Topics I didn’t talk about and worth mentioning

  • Mary Eleanor Hunt Spear –  data visualization specialize who pioneered the development of the bar chart and box plot. I had a slide about her but went too fast, and skipped it. See here.
  • How percentiles are calculated – Several methods exist, and different Python packages use different default methods. Read more –http://jse.amstat.org/v14n3/langford.html

Resources I used to prepare the talk

5 interesting things (20/06/2022)

Visualizing multicollinearity in Python – I like the network one although it is not very intuitive at first sight. The others you can also get using pandas-profiling.

https://medium.com/@kenanekici/visualizing-multicollinearity-in-python-b5feedc9b3f1

Advanced Visualisations for Text Data Analysis – besides the suggested charts themselves, it is nice to get to know nxviz. I would actually like to see those charts as part of plotly as well.

https://towardsdatascience.com/advanced-visualisations-for-text-data-analysis-fc8add8796e2
Data Tales: Unlikely Plots – bar chart is boring (but informative :), but sometimes we need to think out of the box plot

https://medium.com/mlearning-ai/data-tales-unlikely-plots-1882c2a903da

XKCDs I send a lot – Is XKCD already an industry standard?

https://medium.com/codex/xkcds-i-send-at-least-once-a-month-1f6e9f9b6b89

5 Tier Problem Hierarchy – I use this framework to think of tickets I write, what is the expected input, output, and complexity, what I expect from each of my team members, etc.

https://typeshare.co/kimsiasim/posts/5-tier-problem-hierarchy-4718

CSV to radar plot

I find a radar plot a helpful tool for visual comparison between items when there are multiple axes. It helps me sort out my thoughts. Therefore I created a small script that helps me turn CSV to a radar plot. See the gist below, and read more about the usage of radar plots here.

So how does it works? you provide a csv file where the columns are the different properties and each record (i.e line) is a different item you want to create a scatter for.

The following figure was obtained based on this csv –

https://gist.github.com/tomron/e5069b63411319cdf5955f530209524a#file-examples-csv

The data in the file is based on – https://www.kaggle.com/datasets/shivamb/company-acquisitions-7-top-companies

And I used the following command –

python csv_to_radar.py examples.csv --fill toself --show_legend --title "Merger and Acquisitions by Tech Companies" --output_file merger.jpeg
Radar plot
import plotly.graph_objects as go
import plotly.offline as pyo
import pandas as pd
import argparse
import sys
def parse_arguments(args):
parser = argparse.ArgumentParser(description='Parse CSV to radar plot')
parser.add_argument('input_file', type=argparse.FileType('r'),
help='Data File')
parser.add_argument(
'–fill', default=None, choices=['toself', 'tonext', None])
parser.add_argument('–title', default=None)
parser.add_argument('–output_file', default=None)
parser.add_argument('–show_legend', action='store_true')
parser.add_argument('–show_radialaxis', action='store_true')
return parser.parse_args(args)
def main(args):
opt = parse_arguments(args)
df = pd.read_csv(opt.input_file, index_col=0)
categories = [*df.columns[1:], df.columns[1]]
data = [go.Scatterpolar(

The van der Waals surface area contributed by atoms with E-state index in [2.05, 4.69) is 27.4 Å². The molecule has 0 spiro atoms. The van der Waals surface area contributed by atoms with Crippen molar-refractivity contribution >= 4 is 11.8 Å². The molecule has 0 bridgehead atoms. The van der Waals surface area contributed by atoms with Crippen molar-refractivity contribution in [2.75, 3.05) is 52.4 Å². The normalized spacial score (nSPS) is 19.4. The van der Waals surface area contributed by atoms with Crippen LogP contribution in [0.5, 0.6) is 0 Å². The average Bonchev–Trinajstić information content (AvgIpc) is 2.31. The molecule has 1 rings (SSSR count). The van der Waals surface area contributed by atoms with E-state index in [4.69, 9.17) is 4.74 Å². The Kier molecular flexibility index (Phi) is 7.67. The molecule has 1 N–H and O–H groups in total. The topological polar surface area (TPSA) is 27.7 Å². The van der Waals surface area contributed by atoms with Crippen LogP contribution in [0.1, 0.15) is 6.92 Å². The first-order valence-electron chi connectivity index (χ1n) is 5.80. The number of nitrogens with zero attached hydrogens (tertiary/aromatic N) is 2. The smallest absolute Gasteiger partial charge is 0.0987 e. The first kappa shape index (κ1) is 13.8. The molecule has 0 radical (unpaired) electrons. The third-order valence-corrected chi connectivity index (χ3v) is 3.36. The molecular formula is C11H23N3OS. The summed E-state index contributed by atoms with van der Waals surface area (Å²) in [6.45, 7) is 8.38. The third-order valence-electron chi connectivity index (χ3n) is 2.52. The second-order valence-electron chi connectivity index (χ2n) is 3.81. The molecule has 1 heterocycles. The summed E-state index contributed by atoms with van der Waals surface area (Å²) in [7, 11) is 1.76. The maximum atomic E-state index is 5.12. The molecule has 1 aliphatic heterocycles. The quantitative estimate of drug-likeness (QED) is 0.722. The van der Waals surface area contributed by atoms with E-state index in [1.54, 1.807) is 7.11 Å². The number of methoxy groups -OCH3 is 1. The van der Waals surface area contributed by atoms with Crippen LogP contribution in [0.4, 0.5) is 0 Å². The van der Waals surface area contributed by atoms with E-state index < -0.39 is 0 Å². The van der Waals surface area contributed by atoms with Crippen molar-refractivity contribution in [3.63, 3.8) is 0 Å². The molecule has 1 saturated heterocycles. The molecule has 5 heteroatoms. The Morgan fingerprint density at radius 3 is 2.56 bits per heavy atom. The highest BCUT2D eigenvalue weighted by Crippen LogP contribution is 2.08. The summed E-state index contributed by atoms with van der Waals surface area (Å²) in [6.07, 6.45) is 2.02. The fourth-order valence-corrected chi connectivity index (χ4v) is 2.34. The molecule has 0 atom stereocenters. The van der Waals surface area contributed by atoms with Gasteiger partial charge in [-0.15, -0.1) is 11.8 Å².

r=[*row.values, row.values[0]],
theta=categories,
fill=opt.fill,
name=label) for label, row in df.iterrows()]
fig = go.Figure(
data=data,
layout=go.Layout(
title=go.layout.Title(text=opt.title, xanchor='center', x=0.5),
polar={'radialaxis': {'visible': opt.show_radialaxis}},
showlegend=opt.show_legend
)
)
if opt.output_file:
fig.write_image(opt.output_file)
else:
pyo.plot(fig)
if __name__ == "__main__":
main(sys.argv[1:])
view raw csv_to_radar.py hosted with ❤ by GitHub
Parent Company 2017 2018 2019 2020 2021
Facebook 3.0 5.0 7.0 7.0 4.0
Twitter 0.0 1.0 3.0 3.0 4.0
Amazon 12.0 4.0 9.0 2.0 5.0
Google 11.0 10.0 8.0 8.0 4.0
Microsoft 9.0 17.0 9.0 8.0 11.0
view raw examples.csv hosted with ❤ by GitHub
numpy==1.22.4
pandas==1.4.2
plotly==5.8.0
python-dateutil==2.8.2
pytz==2022.1
six==1.16.0
tenacity==8.0.1

Other pie chart

This morning I read “20 ideas for better data visualization“. I liked it very much and specially I found 8th idea – “Limit the number of slices displayed in a pie chart” very relevant for me. So I jumped into the plotly express code and created a figure of type other_pie which given a number (n) and a label (other_label) created a pie chart with n sectors. n-1 of those sectors are the top values according to the `values` column and the other section is the sum of the other rows.

A gist of the code can be found here (check here how to build plotly)

I used the following code to generate standard pie chart and pie chart with 5 sectors –

import plotly.express as px
df = px.data.gapminder().query("year == 2007").query("continent == 'Europe'")
df.loc[df['pop'] < 2.e6, 'country'] = 'Other countries' # Represent only large countries
pie_fig = px.pie(df, values='pop', names='country', title='Population of European continent')
otherpie_fig = px.other_pie(df, values='pop', names='country', title='Population of European continent', n=5, other_label="others")

And this is how it looks like –

Pie chart
Pie chart
Other pie chart

5 interesting things (21/10/21)

4 Things Tutorials Don’t Tell You About PyPI – this hands-on experience together with the explanations is priceless. Even if you don’t plan to upload a package to PyPI anytime soon those glimpses of how PyPI works are interesting.